Tips & Advice - Advertising Slogans & Taglines

How Slogans Effect Beer Companies

By June 7, 2021 No Comments

A slogan represents the value or image of a product that companies want to sell to the public. Well received slogans benefit a company and its image. However, a bad slogan can also hurt a company’s image. Beer companies have created some of the best slogans out there. Whether you are over 21 or under 21 you most likely can name a few off the top of your head. Bud Light’s slogan Dilly Dilly is a great example. Dilly Dilly launched in 2017 a part of a medieval-themed commercial. Because of its success, Bud Light decided to keep using the cataphrase. They coined the slogan to be something you would say at a toast instead of “hear hear” but overall does not mean anything specific. It became so iconic that the public used the saying at celebration toasts and turned it into memes.

Bud Light then created more characters and symbols to fill out the Dilly Dilly narrative. Bud Light then created The Bud Light King and Bud Light Night for the other Dilly Dilly commercials to fit the medieval theme. Since then, people have been associating Bud Light with knights and started making swords, shields, and even armor out of the empty boxes. Spend enough time at a college party, and you will eventually see someone walk out in full Bud Light armor. The joke went on for the rest of the year until the 2018 Masters banned the phrase because fans would not stop saying it. As far as slogans go, Bud Light did an amazing job with this one.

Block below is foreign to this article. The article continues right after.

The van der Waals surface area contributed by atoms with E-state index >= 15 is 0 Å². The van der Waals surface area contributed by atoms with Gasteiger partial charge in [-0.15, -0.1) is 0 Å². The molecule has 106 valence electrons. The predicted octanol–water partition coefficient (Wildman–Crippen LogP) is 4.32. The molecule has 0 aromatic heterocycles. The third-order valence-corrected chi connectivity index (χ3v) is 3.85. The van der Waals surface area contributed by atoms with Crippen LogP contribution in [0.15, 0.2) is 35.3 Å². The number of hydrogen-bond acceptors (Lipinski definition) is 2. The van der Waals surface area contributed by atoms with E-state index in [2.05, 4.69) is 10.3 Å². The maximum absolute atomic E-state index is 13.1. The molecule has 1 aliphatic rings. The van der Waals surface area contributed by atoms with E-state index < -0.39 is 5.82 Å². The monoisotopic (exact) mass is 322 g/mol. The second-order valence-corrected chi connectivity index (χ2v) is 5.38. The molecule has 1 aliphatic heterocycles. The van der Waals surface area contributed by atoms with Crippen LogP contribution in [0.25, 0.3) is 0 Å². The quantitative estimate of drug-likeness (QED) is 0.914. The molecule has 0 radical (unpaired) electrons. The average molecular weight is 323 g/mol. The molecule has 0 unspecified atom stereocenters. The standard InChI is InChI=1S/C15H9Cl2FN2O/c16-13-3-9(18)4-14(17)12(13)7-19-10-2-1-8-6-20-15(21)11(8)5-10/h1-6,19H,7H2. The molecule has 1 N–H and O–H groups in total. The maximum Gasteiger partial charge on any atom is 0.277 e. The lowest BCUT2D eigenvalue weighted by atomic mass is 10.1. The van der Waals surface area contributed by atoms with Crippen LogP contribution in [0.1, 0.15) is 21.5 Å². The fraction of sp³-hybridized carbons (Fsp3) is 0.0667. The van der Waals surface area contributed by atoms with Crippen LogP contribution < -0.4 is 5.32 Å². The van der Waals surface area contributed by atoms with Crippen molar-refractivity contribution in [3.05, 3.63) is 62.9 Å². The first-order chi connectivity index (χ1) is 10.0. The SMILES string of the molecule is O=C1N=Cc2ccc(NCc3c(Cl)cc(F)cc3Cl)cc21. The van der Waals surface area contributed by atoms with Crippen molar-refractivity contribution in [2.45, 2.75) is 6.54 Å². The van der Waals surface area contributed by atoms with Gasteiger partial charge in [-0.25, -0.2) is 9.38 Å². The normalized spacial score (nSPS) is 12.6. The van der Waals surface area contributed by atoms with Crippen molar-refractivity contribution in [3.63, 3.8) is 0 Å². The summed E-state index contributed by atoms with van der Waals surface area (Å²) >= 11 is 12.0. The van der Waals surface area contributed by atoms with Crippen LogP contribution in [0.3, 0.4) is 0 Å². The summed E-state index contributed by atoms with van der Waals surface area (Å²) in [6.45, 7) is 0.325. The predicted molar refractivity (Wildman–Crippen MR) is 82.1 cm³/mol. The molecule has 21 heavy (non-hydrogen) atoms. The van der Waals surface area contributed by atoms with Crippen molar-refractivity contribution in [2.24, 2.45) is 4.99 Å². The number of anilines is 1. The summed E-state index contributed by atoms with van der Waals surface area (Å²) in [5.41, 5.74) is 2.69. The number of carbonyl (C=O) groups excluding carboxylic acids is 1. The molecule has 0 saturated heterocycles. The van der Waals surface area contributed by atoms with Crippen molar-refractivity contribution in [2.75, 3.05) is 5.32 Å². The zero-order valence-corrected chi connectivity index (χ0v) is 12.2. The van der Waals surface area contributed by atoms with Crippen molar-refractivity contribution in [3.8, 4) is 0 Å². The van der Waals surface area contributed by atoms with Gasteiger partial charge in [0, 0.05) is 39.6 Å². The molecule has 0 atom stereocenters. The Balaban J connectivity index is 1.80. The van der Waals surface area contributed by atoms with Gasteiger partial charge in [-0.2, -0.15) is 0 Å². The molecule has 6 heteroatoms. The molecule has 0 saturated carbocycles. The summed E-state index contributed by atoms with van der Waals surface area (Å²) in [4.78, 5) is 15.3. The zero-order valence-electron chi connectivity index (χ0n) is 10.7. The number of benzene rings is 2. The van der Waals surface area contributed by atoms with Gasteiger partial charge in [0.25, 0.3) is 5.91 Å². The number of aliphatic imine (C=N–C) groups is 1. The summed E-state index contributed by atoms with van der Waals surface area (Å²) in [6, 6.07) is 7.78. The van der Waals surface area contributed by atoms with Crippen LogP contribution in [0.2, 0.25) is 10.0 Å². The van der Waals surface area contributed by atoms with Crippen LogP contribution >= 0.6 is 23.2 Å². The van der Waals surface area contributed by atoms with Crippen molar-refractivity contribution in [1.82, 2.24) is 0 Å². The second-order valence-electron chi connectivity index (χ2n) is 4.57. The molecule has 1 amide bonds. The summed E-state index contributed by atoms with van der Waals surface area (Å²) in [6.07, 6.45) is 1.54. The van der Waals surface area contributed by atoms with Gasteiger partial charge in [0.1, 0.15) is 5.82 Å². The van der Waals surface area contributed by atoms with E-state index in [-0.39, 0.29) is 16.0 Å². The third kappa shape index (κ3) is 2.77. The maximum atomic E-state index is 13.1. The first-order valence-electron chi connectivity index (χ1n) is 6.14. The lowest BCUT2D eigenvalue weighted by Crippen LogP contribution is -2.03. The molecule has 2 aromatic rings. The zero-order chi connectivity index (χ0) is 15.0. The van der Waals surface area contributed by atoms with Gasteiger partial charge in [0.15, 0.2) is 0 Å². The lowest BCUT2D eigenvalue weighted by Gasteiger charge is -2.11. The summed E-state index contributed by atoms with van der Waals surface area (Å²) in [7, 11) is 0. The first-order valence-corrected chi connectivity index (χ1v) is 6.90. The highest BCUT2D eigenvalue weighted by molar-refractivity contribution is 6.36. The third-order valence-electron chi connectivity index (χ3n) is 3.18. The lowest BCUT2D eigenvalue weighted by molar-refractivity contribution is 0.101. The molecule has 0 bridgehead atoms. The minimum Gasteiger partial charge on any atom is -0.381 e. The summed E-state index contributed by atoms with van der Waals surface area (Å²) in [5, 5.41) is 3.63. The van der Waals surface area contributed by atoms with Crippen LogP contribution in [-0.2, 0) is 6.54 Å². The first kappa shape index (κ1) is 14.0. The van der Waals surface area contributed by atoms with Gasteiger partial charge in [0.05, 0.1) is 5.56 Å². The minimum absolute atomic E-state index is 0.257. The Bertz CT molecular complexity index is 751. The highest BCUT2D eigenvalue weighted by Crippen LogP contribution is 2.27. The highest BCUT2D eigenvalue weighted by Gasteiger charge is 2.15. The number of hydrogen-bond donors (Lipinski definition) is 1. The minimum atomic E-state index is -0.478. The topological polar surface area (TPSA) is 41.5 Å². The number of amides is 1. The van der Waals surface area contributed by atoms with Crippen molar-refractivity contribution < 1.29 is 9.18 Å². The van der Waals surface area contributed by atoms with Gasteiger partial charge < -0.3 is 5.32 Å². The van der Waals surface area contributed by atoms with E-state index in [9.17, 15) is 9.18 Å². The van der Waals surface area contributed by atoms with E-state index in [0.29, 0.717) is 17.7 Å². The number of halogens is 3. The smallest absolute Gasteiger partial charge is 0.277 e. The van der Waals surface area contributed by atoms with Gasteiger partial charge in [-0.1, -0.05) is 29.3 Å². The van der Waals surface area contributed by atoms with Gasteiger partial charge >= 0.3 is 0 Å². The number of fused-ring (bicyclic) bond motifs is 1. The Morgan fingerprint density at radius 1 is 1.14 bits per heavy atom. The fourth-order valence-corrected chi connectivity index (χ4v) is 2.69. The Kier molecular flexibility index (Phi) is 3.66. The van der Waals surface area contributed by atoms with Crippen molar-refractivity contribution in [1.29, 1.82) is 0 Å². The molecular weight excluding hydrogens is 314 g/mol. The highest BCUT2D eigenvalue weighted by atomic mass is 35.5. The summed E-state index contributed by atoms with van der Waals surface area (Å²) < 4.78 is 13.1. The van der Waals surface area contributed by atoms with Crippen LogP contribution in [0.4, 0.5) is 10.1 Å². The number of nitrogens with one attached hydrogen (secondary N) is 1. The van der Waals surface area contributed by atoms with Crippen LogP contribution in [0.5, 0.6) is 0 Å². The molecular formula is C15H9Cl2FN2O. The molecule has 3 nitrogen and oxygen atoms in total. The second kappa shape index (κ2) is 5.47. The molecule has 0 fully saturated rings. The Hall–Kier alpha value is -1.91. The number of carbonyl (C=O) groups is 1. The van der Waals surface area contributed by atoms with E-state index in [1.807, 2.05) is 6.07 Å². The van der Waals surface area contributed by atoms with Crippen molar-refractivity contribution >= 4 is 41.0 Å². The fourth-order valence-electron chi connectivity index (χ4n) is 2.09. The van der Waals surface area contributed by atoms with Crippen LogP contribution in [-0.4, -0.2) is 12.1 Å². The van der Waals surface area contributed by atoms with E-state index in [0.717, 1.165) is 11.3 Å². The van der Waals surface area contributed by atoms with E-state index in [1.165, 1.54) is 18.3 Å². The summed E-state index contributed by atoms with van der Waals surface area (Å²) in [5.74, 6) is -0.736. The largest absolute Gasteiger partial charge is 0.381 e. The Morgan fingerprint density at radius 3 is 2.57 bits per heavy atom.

On the other hand, one of the worst beer slogans ever produced also came from Bud Light. A part of the #UpForWhatever campaign the tagline, “The perfect beer for removing ‘no’ from your vocabulary for the night” was printed on serval bottles. This one was not received well as the Dilly Dilly campaign and got a lot of backlashes. Posts criticizing the brand and aligning it with sexual assault were now using the hashtag #UpForWhatever. Since most sexual assault cases involve alcohol, this did not look good for Bud Light. The marketing team not making the same connection outraged people. Bud Light apologized in an email, but it did not take away from the fact that someone on their marketing team thought a lot about the slogan and decided to publish it in the first place.

Slogans promoting beer have the potential to be either very clever or very bad. The way the public perceives a slogan makes it successful. Beer companies have created some of the best slogans and if you want one just as good, use